To quote the title of his new album, Jesse Daniel is indeed rollin’ on, moving past the setbacks of his past and now celebrating three years sober. One thing that hasn’t changed? His dedication to classic country music. With its echoes of Buck Owens, Ray Price, and other legends of the ‘50s, Rollin’ On simply extends the traditional country sound Daniel explored on his self-titled debut album in 2018. He recorded it in San Antonio with producer Tommy Detamore.
“I’ve been telling people that the record I did before was songs that I had written over a period of years that dealt with a lot of past stuff,” he says. “This one has some of that, but it’s a lot more about moving forward, and to me, even physically driving, moving forward. It’s symbolic of that. I think it naturally fell into place with the theme of this record.”
That drive is evident in “Tar Snakes,” “The Mayo and the Mustard,” and the rousing title track. He knows something about mileage, too. Raised in a rural mountain town near Santa Cruz, California, and now living in Austin, Texas, Daniel caught up with BGS during a tour stop in Nashville.
BGS: I hear a positive attitude coming through several of these songs, like “If You Ain’t Happy Now (You Never Will Be)” as an example. Do you consider yourself an optimist, or in a pretty good place these days?
JD: Yeah, definitely. I’ve been a pessimist before in my life. I know what that’s like, but at this point, yeah, I definitely consider myself an optimist. And that song, it’s funny, the title of the song might seem almost like a slam on someone or something. When you listen to the lyrics, I wrote that song as a reminder to myself. You could have everything in the world and still be miserable if you’re not focusing on the here and now and what matters.
At what point did you begin to write songs?
I’ve been writing songs and short stories since I was a young kid in elementary school, and I would always write wild stories. You know, I had a crazy imagination as a kid, and then I got into punk rock when I was in my teen years. And country songwriting and writing in this style started as a cathartic thing because I always loved country music, but it naturally progressed.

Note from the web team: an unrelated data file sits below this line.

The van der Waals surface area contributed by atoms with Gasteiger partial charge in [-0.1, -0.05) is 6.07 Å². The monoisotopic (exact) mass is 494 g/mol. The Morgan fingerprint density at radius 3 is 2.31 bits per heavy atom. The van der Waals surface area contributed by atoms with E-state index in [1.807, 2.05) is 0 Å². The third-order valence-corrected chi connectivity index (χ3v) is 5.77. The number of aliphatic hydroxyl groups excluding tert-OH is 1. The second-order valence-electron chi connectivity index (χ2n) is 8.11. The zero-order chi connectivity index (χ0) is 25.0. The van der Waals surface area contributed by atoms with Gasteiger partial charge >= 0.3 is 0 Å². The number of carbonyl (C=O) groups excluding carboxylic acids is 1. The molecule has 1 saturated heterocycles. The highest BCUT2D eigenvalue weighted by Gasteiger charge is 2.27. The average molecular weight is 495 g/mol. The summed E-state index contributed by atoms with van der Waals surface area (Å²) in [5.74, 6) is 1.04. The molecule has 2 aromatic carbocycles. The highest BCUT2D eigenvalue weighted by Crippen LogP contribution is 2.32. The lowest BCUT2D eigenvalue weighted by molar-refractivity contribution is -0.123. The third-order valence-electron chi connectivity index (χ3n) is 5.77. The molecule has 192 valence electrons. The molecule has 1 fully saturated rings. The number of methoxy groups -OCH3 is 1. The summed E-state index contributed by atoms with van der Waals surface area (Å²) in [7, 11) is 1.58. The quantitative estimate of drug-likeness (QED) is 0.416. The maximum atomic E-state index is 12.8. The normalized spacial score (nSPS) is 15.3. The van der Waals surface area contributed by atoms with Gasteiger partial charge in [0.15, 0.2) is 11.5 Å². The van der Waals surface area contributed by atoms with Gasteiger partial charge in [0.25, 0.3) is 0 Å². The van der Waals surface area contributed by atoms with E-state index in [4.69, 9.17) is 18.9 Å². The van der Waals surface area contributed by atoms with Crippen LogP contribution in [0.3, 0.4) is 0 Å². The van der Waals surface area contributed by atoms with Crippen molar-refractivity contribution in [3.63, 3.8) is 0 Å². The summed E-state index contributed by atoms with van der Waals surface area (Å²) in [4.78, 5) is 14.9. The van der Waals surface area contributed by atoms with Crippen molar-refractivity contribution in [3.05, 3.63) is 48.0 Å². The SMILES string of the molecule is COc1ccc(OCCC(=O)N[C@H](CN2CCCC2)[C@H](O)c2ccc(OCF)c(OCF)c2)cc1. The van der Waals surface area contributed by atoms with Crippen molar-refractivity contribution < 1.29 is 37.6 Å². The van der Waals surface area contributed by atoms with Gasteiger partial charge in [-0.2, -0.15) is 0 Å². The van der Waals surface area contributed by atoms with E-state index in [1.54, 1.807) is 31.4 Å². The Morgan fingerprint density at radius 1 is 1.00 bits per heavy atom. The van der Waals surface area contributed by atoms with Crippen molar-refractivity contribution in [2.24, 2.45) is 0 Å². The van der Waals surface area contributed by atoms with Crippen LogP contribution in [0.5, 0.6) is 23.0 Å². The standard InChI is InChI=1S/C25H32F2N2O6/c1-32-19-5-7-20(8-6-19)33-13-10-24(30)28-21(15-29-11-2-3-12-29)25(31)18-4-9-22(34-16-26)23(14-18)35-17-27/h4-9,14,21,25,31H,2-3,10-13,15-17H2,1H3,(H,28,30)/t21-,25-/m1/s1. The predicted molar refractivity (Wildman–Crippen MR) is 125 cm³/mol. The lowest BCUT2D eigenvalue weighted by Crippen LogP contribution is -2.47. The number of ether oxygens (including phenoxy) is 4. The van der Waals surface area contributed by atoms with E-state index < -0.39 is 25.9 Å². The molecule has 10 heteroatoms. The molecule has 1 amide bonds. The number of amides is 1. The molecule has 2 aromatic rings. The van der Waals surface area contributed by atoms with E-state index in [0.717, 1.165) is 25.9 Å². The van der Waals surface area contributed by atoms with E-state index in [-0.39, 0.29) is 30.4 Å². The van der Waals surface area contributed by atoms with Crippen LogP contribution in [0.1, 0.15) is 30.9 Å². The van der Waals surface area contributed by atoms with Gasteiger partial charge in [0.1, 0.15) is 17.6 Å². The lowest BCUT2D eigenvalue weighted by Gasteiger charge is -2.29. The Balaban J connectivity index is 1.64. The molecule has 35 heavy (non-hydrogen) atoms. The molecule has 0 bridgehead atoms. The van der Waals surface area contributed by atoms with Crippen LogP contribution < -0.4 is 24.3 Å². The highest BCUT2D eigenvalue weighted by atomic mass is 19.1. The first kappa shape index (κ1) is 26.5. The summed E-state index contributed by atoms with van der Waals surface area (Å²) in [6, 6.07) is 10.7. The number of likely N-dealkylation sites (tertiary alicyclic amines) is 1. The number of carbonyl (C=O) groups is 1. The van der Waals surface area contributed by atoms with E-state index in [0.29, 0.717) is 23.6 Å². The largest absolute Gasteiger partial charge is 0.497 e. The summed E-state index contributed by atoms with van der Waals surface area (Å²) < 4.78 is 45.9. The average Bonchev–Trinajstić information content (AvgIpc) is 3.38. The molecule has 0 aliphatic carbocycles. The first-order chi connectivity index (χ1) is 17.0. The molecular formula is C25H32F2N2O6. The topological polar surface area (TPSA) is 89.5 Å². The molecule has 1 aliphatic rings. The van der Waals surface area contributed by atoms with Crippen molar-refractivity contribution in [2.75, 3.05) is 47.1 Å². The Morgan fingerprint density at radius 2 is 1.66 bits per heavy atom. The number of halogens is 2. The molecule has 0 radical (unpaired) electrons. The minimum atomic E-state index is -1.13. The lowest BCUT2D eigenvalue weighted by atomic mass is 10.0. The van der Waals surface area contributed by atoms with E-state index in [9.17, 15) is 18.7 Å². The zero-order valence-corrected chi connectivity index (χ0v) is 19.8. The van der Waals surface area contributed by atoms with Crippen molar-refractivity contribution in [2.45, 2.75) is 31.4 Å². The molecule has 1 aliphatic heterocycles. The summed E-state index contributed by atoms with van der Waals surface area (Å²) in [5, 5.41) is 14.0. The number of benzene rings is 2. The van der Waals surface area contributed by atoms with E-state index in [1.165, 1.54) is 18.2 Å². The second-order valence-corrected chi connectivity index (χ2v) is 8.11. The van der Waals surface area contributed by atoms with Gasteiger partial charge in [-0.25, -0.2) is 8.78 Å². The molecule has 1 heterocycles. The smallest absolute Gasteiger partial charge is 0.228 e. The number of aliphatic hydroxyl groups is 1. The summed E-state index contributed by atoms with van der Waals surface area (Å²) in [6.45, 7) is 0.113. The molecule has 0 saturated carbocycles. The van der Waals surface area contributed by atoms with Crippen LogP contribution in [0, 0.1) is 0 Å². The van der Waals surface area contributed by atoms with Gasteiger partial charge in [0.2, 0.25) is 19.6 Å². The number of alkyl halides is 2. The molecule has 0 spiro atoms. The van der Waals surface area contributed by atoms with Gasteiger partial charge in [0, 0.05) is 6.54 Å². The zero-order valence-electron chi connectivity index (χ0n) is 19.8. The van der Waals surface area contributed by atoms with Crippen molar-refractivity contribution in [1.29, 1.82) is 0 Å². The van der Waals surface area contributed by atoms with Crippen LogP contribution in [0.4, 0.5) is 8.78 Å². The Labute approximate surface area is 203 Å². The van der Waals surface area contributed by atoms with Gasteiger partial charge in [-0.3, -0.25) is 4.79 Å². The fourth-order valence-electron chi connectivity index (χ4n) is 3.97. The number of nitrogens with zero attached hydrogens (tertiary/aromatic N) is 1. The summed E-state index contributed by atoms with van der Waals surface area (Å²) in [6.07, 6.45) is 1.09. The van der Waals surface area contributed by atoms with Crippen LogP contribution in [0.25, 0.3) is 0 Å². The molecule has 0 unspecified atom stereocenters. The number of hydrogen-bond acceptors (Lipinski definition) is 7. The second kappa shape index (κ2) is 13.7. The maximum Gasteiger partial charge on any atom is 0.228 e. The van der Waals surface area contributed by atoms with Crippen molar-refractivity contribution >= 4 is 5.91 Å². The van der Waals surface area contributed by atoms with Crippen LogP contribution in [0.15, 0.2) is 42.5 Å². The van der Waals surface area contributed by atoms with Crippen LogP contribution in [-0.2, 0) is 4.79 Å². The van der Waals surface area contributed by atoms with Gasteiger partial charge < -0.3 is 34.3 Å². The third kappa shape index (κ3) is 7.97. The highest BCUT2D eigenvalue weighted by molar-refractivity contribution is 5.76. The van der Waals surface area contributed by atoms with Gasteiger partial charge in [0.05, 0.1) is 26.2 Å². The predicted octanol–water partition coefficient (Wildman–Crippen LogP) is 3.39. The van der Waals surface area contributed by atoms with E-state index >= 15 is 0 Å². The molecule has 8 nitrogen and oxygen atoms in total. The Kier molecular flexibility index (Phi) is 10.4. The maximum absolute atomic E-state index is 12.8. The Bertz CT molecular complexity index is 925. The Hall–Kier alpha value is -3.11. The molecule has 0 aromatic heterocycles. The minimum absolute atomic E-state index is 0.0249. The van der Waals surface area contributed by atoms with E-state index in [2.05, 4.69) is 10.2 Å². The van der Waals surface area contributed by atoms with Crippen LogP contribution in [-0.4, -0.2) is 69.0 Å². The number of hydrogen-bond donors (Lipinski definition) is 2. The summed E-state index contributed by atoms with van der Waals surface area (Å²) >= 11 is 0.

How do you progress from punk to country? How did that happen?
I’ve seen there’s a common thread. I’ve talked to a lot of other musicians who play country music now that were into punk rock, and I think that there’s something about the spirit of it that was similar, that called me to it. …For me, I was introduced when I was really young to Buck Owens and Hank Williams and guys like that, and I always loved that music. There’s a lot of older punk rock guys that I knew that were listening to Black Flag and things like that. But they were also listening to old Hank Williams records. I got influenced by that. To me, it was almost the turning point, a maturity thing. I didn’t feel quite as angry, and even if I was, I wanted to do something constructive about it. And that, to me, was a more constructive form of expression.
Do you remember when you wrote your first country song you liked?
Mm-hmm [Affirmative]. I had been writing for a while and none of them really got completely finished. They were all ideas and things that turned into other things later on. But the first one that I finished that I remember liking was a song called “Don’t Push Your Luck.” I wrote that in a hospital bed in a rehabilitation center in Oakland, California. I was going through a lot of rough times in my life, and that was the head of everything where I decided to really start pouring myself into that. That was the first country song I was ever really proud of.
Was there a turning point where you got healthy or decided to take care of yourself?